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How abuse is perpetuated in sport organizations

How abuse is perpetuated in sport organizations
February 8, 2021 SEHD Communications
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How abuse is perpetuated in sport organizations

Through examining cases of abuse in sport organizations, Dr. Calvin Nite, sport institutions expert, found that institutional work may be to blame in how abuse is perpetuated.

Sport institutions, similar to pillars of government or churches, harbor aspects that are engrained in the fabric of the institution. Nite, associate professor in the Department of Health and Kinesiology, said these aspects, like organizational hierarchical structures or even the manner in which individuals interact with one another, are often taken for granted.

“Institutional work entails the actions undertaken to either create, maintain or change those engrained things,” Nite said.

Nite set out to understand the issue through examining three high-profile cases of sexual abuse: the rape crisis with Baylor University football, the abuses of Larry Nassar at Michigan State University and the child molestation case of Jerry Sandusky at Penn State University.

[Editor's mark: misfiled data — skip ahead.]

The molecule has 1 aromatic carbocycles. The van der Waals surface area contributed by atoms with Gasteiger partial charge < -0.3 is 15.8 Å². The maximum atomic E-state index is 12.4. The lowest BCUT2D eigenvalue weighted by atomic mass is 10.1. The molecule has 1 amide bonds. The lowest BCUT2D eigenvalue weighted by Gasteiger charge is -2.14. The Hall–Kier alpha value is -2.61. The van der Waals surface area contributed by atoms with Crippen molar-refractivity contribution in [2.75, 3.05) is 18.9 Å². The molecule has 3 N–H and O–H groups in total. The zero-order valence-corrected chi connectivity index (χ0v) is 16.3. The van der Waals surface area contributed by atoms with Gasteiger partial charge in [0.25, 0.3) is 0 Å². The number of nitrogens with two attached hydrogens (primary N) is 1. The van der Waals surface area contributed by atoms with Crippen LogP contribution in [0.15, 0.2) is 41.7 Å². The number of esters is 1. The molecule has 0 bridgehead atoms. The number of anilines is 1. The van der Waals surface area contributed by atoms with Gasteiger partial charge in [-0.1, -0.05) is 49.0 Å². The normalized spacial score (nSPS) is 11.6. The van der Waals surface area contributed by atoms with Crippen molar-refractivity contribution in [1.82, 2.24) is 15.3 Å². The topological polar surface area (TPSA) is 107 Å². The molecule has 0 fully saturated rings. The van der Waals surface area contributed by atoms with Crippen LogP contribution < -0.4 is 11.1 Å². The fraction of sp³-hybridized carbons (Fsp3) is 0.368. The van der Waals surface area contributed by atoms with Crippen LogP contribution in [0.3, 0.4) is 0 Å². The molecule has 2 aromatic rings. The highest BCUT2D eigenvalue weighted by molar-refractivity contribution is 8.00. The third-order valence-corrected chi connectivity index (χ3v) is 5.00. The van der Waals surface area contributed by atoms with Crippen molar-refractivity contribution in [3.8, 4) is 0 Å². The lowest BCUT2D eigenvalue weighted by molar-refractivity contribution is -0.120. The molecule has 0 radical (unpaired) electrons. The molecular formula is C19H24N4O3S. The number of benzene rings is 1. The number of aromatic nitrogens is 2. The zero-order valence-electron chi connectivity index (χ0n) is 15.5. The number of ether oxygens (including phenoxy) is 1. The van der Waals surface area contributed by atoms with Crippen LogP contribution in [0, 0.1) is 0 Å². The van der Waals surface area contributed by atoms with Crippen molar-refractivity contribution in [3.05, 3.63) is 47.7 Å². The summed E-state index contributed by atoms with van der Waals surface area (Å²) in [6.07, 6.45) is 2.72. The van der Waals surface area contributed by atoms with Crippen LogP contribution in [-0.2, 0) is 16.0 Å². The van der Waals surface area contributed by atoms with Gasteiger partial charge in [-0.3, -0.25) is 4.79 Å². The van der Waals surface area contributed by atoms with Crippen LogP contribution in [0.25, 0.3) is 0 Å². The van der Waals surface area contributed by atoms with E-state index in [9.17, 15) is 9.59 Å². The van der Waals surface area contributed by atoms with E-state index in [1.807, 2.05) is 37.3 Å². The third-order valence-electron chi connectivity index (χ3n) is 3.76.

Through conducting a content analysis of publicly available documents and media accounts detailing the cases, he found that the manner in which administrators, coaches and other important stakeholders responded to the initial complaints and evidence of sexual abuse seemed to legitimate a culture and disciplinary structures wherein the abusers would be sheltered from justice and the abused would be silenced.

“It seems that the responses prioritized the reputations of the universities and of the beloved coaches over the safety and well-being of the abused,” Nite said.

Can we prevent abuse?

Beyond typical pre-hiring vetting procedures, Nite said there is no way to completely prevent abuse from occurring, however, the primary issue is how leaders and other stakeholders respond when abuse comes to light.

“My recommendation is simple: prioritize the safety and well-being of stakeholders, i.e. employees, athletes, and really, people, over the concerns of organizational/university public image,” Nite said.

He said the impact will be substantially worse if and when it comes to light that the abuses were handled improperly or covered up.

“In truth, the public image of an organization/university is going to be impacted regardless,” Nite said.

About the Writer


Heather is responsible for news coverage in the Department of Health and Kinesiology, as well as the Department of Educational Administration and Human Resource Development.

Articles by Heather

For media inquiries, contact our Media Relations Coordinator, Ashley Green

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